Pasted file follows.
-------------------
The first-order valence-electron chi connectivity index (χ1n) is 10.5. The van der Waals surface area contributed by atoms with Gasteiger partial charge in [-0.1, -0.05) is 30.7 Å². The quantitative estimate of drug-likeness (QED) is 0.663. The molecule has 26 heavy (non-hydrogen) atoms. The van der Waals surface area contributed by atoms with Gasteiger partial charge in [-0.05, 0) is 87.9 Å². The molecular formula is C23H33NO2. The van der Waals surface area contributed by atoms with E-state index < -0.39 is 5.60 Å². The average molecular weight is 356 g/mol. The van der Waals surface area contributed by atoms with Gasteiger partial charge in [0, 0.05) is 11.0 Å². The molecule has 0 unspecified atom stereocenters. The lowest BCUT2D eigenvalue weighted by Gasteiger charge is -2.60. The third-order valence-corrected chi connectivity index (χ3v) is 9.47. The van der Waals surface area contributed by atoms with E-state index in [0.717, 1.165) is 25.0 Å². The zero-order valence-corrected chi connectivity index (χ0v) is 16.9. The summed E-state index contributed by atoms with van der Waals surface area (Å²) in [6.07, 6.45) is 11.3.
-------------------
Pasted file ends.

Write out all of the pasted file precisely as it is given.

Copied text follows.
The first-order valence-electron chi connectivity index (χ1n) is 10.5. The van der Waals surface area contributed by atoms with Gasteiger partial charge in [-0.1, -0.05) is 30.7 Å². The quantitative estimate of drug-likeness (QED) is 0.663. The molecule has 26 heavy (non-hydrogen) atoms. The van der Waals surface area contributed by atoms with Gasteiger partial charge in [-0.05, 0) is 87.9 Å². The molecular formula is C23H33NO2. The van der Waals surface area contributed by atoms with E-state index < -0.39 is 5.60 Å². The average molecular weight is 356 g/mol. The van der Waals surface area contributed by atoms with Gasteiger partial charge in [0, 0.05) is 11.0 Å². The molecule has 0 unspecified atom stereocenters. The lowest BCUT2D eigenvalue weighted by Gasteiger charge is -2.60. The third-order valence-corrected chi connectivity index (χ3v) is 9.47. The van der Waals surface area contributed by atoms with E-state index in [0.717, 1.165) is 25.0 Å². The zero-order valence-corrected chi connectivity index (χ0v) is 16.9. The summed E-state index contributed by atoms with van der Waals surface area (Å²) in [6.07, 6.45) is 11.3.